The political sector has long piqued the interests of the world’s purveyors of history. Indeed, within the canon of art history, painters such as Hogarth sought to expose the underlying controversy, corruption and chaos that lay at the heart of British politics before the Great Reform Act of 1832. In his four-part Modern Moral Subject The Humours of an Election (1755), Hogarth seditiously portrays the many vices at play during the 1754 electoral canvasing of the Whig and Tory parties. In the first painting of the series, An Election Entertainment, a scene not dissimilar to Banksy’s Devolved Parliament unfolds: the canvas is filled with characters at a tavern dinner organised by the Whig candidates who, bawdy and boozed, are engaged in a litany of lawless behaviour. From bribery to gluttony, violence to total inebriation, the degenerative scene is comically ironic. Procuring an analogous sentiment, Banksy’s Devolved Parliament insinuates a deterioration of logical order in modern day politics. Leering and jeering from the stands, the troop of parliamentary apes in Banksy’s hyper-real dystopia seem to flip Darwin’s Theory of Evolution on its head. As the artist has remarked with characteristically dry wit: “You paint 100 chimpanzees and they still call you a guerrilla artist” (Banksy cited in: Caroline Goldstein, ‘Banksy Is Giving His Painting of Chimpanzees Overrunning Parliament a Special Appearance to Mark “Brexit Day”’, Artnet News, 29 March 2019, online).
The chimpanzee has appeared as a recurring motif in Banksy’s oeuvre since 2002, when the artist produced a six-meter-long stencilled graffiti work entitled Laugh Now. The work depicts a row of subservient apes wearing aprons, some of which bear the inscription ‘Laugh now, but one day we’ll be in charge’. It has since become one of Banksy’s most iconic and widely disseminated images, making headlines in 2008 when the original artwork sold successfully at auction, breaking the record for the artist at the time. An homage to this earlier work, Devolved Parliament presents the stark realisation of this premonition. As Banksy wryly declared on his Instagram account upon the recent exhibition of Devolved Parliament ten years on from its execution: “Laugh now, but one day no-one will be in charge”. One can but hope the artist’s seemingly astute clairvoyance does not take us so far. Considering Banksy’s mature practice, author Patrick Potter has stated, “These images can be really arresting at their best. They’ve evolved from the kind of cartoonish carnival of Banksy’s animal army to controlled irony, designed to reveal the foolishness hidden in plain view in our society’s values” (Patrick Potter, Banksy: You are an acceptable level of threat and if you were not you would know about it, Durham 2012, n.p.). Certainly, rendered on a grand scale which rivals the great History Paintings of the Neoclassical age, the present work points to the animalistic pandemonium of global politics in recent years.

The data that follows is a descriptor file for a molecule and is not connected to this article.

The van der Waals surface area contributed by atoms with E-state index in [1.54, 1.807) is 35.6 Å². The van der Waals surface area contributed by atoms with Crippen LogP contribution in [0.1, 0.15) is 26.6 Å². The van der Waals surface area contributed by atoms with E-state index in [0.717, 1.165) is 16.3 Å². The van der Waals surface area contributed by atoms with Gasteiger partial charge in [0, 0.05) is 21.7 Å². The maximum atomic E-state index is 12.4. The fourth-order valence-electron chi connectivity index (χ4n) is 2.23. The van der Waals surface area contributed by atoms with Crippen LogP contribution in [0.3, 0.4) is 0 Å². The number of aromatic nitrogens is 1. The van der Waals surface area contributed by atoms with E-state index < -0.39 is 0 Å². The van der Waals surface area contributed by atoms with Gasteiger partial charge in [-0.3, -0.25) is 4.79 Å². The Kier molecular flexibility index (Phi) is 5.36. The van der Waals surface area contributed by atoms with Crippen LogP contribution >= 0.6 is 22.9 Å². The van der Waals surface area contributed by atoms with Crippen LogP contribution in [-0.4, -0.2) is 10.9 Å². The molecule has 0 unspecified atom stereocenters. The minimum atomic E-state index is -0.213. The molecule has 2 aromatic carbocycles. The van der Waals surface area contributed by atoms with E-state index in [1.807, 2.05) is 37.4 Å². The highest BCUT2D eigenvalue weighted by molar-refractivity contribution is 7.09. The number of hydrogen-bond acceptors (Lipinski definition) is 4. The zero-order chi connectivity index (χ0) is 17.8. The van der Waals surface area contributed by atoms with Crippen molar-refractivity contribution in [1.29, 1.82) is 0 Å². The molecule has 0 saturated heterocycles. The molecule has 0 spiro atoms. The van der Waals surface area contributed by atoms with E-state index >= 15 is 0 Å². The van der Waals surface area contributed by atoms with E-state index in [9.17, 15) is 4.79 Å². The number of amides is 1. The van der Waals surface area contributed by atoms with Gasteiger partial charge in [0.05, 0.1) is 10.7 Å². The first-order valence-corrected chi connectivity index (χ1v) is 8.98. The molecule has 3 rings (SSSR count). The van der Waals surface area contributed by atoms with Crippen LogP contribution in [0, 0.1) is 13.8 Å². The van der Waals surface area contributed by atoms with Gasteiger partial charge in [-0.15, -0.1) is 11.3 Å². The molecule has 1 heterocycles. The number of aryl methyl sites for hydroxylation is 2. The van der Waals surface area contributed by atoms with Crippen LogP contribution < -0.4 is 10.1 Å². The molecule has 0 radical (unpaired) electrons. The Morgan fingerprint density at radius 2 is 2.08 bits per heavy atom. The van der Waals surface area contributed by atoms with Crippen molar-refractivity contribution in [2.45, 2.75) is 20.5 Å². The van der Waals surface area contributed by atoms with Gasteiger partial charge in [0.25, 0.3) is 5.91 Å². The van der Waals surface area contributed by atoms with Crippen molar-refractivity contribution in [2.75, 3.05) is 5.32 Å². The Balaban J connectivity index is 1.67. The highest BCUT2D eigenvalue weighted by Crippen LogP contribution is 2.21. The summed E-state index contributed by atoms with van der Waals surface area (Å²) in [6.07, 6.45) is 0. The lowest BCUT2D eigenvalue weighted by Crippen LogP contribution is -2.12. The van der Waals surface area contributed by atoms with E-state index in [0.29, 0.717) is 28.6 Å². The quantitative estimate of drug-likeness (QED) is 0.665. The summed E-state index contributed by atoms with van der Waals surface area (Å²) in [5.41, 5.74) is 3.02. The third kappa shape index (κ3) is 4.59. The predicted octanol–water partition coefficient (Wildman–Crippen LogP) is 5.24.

Devolved Parliament comes to auction exactly a year on from the unprecedented media storm surrounding the first ever creation of an artwork during a live sale, when Banksy’s Girl with Balloon auto-destructed as the gavel came down at Sotheby’s last October to become the freshly titled Love is in the Bin; an artist-driven hoax at the auction house’s expense that epitomises Banksy's anarchic and rebellious spirit. Commenting on the artist's modus operandi, Potter has stated, “By laughing at the spectacle we undermine its power and make room for a bit of original thought” (Ibid.). Indeed, striking for its simple and raw immediacy, which merges societal critique with art historical wit, the power of Banksy’s work herein lies in its easy-accessibility and instant-gettablility. His derisive art has provoked divisive opinion, but love him or hate him, his wide-reaching influence on contemporary art and urban culture cannot be denied. With each day bringing new commotion to the political arena, Devolved Parliament could not be more prescient!